There are resume writing tips all over the web, but that’s not the only source available. You can find resume writing tips in daily life, and also in some unexpected places—for instance, from reading William Shakespeare.
This week, we have three lessons you can take from Shakespeare’s works and apply to your resume.
“Therefore, since brevity is the soul of wit,
And tediousness the limbs and outward flourishes,
I will be brief.” Hamlet (2.2).
Rambling (which the character who says this typically does) is not an effective way to communicate. Being clear and direct is the best way to get your point across. This is especially true for resumes, because you have a limited amount of time in which to make a good impression on a recruiter or hiring manager.
The “limbs and outward flourishes” in this case are unnecessary words, excess information, and jargon that distract from the most important parts of your resume. A short resume is more effective than a long one. If your resume reads more like a detailed autobiography and less like a concise and targeted document that quickly makes the case for you as a candidate for a specific job, then it’s time to start editing.
“My thoughts and my discourse as madmen’s are,
At random from the truth vainly express’d.” Sonnet 147.
In other words: “I’m thinking and talking like a crazy person, and speaking lies.” In this sonnet, Shakespeare is so consumed by feelings for his mistress that he twists reality, and lies to himself, to justify what he wants.
Lying on your resume is one of the worst things you can possibly do. But job seekers have done similar things to what Shakespeare does in this sonnet—they see a job and want it so much that they lie on their resume to look like a better candidate.
According to Miriam Salpeter, a contributing writer for Monster.com, there are four main types of lies people use on their resumes: lies about past employers, lies of omission, half-truths, and embellishments.
It goes without saying that lying on your resume is wrong, and in this case, Shakespeare provides a stark example of how unhealthy it is to try to change the truth to suit what you want.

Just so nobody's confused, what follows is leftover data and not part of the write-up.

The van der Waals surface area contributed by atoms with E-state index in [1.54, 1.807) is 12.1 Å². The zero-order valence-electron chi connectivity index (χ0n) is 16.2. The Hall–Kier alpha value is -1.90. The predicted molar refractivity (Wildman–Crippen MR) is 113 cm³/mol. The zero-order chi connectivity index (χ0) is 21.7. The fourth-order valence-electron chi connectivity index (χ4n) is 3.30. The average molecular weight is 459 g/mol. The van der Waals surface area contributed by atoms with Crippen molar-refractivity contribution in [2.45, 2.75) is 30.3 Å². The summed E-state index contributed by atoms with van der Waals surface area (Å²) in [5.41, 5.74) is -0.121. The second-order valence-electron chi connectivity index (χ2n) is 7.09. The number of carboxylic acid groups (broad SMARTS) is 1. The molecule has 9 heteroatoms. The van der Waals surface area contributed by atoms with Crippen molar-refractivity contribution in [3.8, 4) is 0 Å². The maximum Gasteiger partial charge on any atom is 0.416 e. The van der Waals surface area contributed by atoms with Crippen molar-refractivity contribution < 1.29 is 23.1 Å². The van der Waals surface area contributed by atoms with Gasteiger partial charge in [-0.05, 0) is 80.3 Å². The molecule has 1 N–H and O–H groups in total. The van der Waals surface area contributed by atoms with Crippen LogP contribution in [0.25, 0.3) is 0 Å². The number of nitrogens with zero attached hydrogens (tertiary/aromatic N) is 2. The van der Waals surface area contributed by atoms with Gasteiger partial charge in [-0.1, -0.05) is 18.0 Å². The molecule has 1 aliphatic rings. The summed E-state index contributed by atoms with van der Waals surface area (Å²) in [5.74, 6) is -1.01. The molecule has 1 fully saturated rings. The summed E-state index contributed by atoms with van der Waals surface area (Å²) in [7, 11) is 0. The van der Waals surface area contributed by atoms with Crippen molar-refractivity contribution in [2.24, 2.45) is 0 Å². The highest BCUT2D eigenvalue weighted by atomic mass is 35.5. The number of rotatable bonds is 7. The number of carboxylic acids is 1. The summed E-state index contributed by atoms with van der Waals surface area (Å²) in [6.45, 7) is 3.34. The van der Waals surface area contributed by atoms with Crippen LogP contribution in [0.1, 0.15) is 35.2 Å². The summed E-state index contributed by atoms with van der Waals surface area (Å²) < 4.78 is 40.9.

“Better three hours too soon than a minute too late.” The Merry Wives of Windsor (2.2).
Getting your application in soon after a job is posted can dramatically increase your chances of landing the job.
“Job seekers underestimate the importance of being at the front of the hiring line,” according to Chris Forman, the CEO and co-founder of StartWire.
A StartWire study of more than 6,000 hires showed that 27% of those hired applied within the first two days of a job being posted, and almost 50% of those hired applied within the first week.
Spending days perfecting your resume might hurt your chances more than it helps. Especially considering the sheer volume of candidates for each job posting, it typically doesn’t take long for the recruiter or hiring manager to gather a list of top candidates to begin the interview process. If you don’t make it onto that list, you’re likely out of luck—chances are that, once the process has begun, they won’t go back to look at additional applications that come in.
Resume writing isn’t always an easy task. So how can you get your resume ready to go quickly? One tip is to keep a career management document (or master resume) and update it regularly.
The other is to paste the text of your resume and the text of the job description into Jobscan’s resume analysis tool. You’ll get instant feedback on how well your resume is targeted for the job, plus suggestions on what you can do to improve it. Jobscan makes it easy to tailor your resume quickly, making it possible for you to get your application in early—thus improving your chances at landing the job.